June marks a year and a half that I have been fascinated by the “World of English Teachers on Blogosphere”. It IS just like having a world of professional development at your fingertips. At least that is the way I feel. But is this “world” as inviting to all English teachers (who are comfortable using the Internet that is) as it is to me?
Coming from the standpoint of a teacher in the national school system (of whom there are precious few on twittersphere compared to teachers in language schools) I find there are four kinds of posts:
1) Being a Teacher:
Posts such as Steven Herder’s “How Important is Lesson Planning“? His discussion of Spontaneous Learning Opportunities Windows is one that an English teacher, or even anyone interested in teaching regardless of the subject, can easily relate to. The specifics of the setting really don’t matter. In fact, I find that iTDi Blog seems to have a lot of posts that fit this category.
2) Classroom Strategies:
Posts that offer wonderful ideas to use in class. Take Mike Harrison’s post on “Reverse Reading Comprehension” as an example. I’ve found my colleagues here to be very interested in this strategy, once we got past the obstacle of SIZE OF CLASS! My boys went through the entire school system here in classes of 32 to 40 students. There are many who write off such posts right away and claim there is no point in reading foreign material as they have no idea of our reality. I believe that I never had a problem ignoring the size of the class described because I have never had any expectations that I would find anything tailored to my needs – “The adapter” is my second name!
3) “What ARE you talking about?” Posts:
There are some posts which are simply baffling. Jemma Gardner has a wonderful blog which I follow enthusiastically. But her post “Each to Their Own“ serves as an example of this. I still can’t quite figure out the teacher training process she is referring to, as I’m only familiar with three to four year training programs, which include a degree and practical experience in the class as a student teacher. I think I’ve picked up a pretty good idea of what the difference is between a Celta and a Delta and I have heard so much about the textbook Global that I’m beginning to be able to picture it. As I personally follow Jemma’s posts regularly I’m able to deal with not understanding everything because those things aren’t the point she is making, which IS very clear and relevant!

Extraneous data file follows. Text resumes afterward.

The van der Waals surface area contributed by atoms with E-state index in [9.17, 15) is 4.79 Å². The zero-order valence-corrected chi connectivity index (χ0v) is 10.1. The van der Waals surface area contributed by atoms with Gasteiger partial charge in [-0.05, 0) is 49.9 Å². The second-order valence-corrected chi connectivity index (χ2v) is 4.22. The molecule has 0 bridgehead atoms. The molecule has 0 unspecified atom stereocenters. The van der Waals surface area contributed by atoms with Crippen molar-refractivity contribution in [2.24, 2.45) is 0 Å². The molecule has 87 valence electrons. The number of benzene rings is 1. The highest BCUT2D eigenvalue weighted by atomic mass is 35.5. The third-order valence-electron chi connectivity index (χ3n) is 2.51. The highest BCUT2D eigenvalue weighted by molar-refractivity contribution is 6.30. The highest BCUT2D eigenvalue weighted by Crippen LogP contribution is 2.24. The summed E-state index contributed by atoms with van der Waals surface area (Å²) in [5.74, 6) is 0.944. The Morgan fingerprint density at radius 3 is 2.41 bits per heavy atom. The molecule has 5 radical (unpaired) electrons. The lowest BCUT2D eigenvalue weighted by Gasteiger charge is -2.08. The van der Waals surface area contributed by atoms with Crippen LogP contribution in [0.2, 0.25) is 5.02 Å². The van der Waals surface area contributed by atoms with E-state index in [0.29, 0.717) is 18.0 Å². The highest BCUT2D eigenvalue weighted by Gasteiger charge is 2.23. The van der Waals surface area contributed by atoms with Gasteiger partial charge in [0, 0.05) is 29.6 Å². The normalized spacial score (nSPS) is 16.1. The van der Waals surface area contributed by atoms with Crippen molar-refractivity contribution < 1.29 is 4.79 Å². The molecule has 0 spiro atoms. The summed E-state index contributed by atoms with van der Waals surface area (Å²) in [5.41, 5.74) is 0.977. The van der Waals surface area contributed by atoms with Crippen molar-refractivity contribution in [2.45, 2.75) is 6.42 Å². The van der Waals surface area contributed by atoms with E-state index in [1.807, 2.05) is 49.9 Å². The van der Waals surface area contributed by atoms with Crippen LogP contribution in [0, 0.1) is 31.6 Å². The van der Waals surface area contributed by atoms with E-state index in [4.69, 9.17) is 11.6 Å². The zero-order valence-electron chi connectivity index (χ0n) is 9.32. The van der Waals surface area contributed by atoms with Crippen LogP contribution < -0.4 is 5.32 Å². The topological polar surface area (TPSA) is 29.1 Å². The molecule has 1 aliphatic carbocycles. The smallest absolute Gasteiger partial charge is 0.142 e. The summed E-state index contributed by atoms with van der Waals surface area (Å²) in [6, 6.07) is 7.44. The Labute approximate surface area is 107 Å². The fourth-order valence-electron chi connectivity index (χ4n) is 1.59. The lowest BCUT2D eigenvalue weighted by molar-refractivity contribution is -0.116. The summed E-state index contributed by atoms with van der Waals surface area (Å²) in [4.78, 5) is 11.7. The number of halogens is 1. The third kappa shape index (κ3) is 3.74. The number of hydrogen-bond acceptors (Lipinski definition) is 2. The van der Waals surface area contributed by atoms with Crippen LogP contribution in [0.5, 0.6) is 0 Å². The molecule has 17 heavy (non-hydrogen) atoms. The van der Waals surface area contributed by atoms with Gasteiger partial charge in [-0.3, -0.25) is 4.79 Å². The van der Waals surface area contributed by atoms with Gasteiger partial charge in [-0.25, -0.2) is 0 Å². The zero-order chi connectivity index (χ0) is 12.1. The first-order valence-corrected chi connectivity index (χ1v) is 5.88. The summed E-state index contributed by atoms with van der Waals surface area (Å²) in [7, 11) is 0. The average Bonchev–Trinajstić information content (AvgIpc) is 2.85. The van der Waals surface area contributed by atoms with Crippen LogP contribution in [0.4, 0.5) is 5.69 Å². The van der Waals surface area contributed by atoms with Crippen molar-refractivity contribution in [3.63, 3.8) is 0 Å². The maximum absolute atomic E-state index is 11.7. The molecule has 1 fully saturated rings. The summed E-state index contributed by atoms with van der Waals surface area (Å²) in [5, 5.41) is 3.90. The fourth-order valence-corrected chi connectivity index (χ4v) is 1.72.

4) The Posts that Don’t Exist:
As a teacher in the national school system there are some topics that simply are not being discussed. For example, high-school teachers who know they have 4 / 5 hours a week to prepare their students for the national exams in May. Then the school proceeds to cancel lessons right and left (lectures on the dangers of smoking, alcohol, lectures on finance, ceremonies, class trips, extra lessons needed for MATH, etc.) Yet the students must be ready in time. How does one perform this miracle? And what about the time spent recording texts for learning disabled students or testing them orally during your own breaks? These don’t seem to be issues in language schools.
However, then you read Lizzie Pinard’s inspiring post “The Journey of a Thousand Miles“ and you realize there is only one thing to say to other teachers:
Despite the differences, ignoring what is being offered to you in the great world out there is like sticking your head in the sand.